A semi waits along a brown, snowy verge to drive through a multilane border crossing, with red neon signs and bright yellow pillars.
Truck traffic from Canada waits to cross the border into the United States in Derby Line, Vt. (AP Photo/Wilson Ring, File)

Travelers entering the U.S. by vehicle, rail and ferry will be asked about their vaccination status as part of the standard U.S. Customs and Border Protection admissions process. At officers' discretion, travelers will have their proof of vaccination verified in a secondary screening process.

According to The New York Times's worldwide COVID vaccination tracker, 38% of Mexico's population is now fully vaccinated, with 52% having received at least one dose.

In Canada, 78% of the population is fully vaccinated, with 73% having received at least one dose.

Unlike air travel, for which proof of a negative COVID-19 test is required before boarding a flight to enter the U.S., no testing will be required to enter the U.S. by land or sea, provided the travelers meet the vaccination requirement.

According to the Centers for Disease Control and Prevention, the U.S. will accept travelers who have been fully vaccinated with any of the vaccines approved for emergency use by the World Health Organization, not just those in use in the U.S. That means that the AstraZeneca vaccine, widely used in Canada, will be accepted.
Officials said the CDC was still working to formalize procedures for admitting those who received doses of two different vaccines, as was fairly common in Canada.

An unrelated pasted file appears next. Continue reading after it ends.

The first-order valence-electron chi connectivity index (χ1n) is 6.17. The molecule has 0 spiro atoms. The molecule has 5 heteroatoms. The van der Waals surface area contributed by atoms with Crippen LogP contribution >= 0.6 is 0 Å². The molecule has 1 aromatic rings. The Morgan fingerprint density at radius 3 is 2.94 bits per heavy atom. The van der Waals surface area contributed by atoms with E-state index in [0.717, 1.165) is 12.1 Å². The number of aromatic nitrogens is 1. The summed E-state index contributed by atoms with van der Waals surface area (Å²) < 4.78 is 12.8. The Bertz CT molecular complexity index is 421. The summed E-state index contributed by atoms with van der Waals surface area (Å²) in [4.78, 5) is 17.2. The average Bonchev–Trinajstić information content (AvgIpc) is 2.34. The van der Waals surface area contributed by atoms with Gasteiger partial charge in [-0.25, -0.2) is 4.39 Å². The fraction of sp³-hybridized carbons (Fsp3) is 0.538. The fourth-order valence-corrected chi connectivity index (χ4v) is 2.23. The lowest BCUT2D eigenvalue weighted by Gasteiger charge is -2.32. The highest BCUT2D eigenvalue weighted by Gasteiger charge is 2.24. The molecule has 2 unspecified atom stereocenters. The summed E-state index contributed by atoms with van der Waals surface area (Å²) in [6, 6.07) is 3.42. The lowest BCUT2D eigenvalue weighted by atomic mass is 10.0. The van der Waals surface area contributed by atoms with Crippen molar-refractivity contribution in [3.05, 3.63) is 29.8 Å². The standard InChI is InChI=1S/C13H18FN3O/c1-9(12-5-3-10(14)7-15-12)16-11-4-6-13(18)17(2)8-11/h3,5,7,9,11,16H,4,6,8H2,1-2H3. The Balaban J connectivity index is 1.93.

The delay in the vaccination requirement for essential cross-border travel is meant to provide truck drivers and others with additional time to get a shot and minimize potential economic disruption from the vaccination mandate, officials said.

The new rules only apply to legal entry to the U.S. Officials cautioned that those seeking to enter illegally will still be subject to expulsion under so-called Title 42 authority, first invoked by former President Donald Trump, that has drawn criticism from immigration advocates for swiftly removing migrants before they can seek asylum. One of the officials who previewed the announcement said the U.S. was continuing the policy because cramped conditions in border patrol facilities pose a COVID-19 threat.

Read more about the loosening of air travel into the U.S. coming in November.

How travel rules are shifting

All told, the new procedures move toward a policy based on the risk profiles of individuals, rather than less targeted country-based bans.
The vaccination requirement for foreign nationals comes as the White House has moved to impose sweeping vaccination-or-testing requirements affecting as many as 100 million people in the U.S. in an effort to encourage people who are holding out to get shots.

On Tuesday, the U.S. Department of Labor completed the initial draft of an emergency regulation that will require employers of 100 workers or more to demand their employees be vaccinated against COVID-19 or tested weekly. The Office of Management and Budget is now reviewing the order before its implementation.

The move toward restoring regular travel comes as COVID-19 cases in the U.S. have dropped to about 85,000 per day, the lowest level since July, following a spike from the more transmissible delta variant of the virus. Per capita case rates in Canada and Mexico have been markedly lower in the two countries than the U.S. for the duration of the pandemic, which amplified frustrations about the U.S. restrictions on travel.

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Mexico has not put in place any COVID-19 entry procedures for travelers. Canada allows entry of fully vaccinated individuals with proof of vaccination against COVID-19 as well as proof of a negative test conducted within 72 hours of entry to the country.

Associated Press writers Rob Gillies, Juan A. Lozano, Wilson Ring, Ed White and Carolyn Thompson contributed to this story, with KQED's Carly Severn.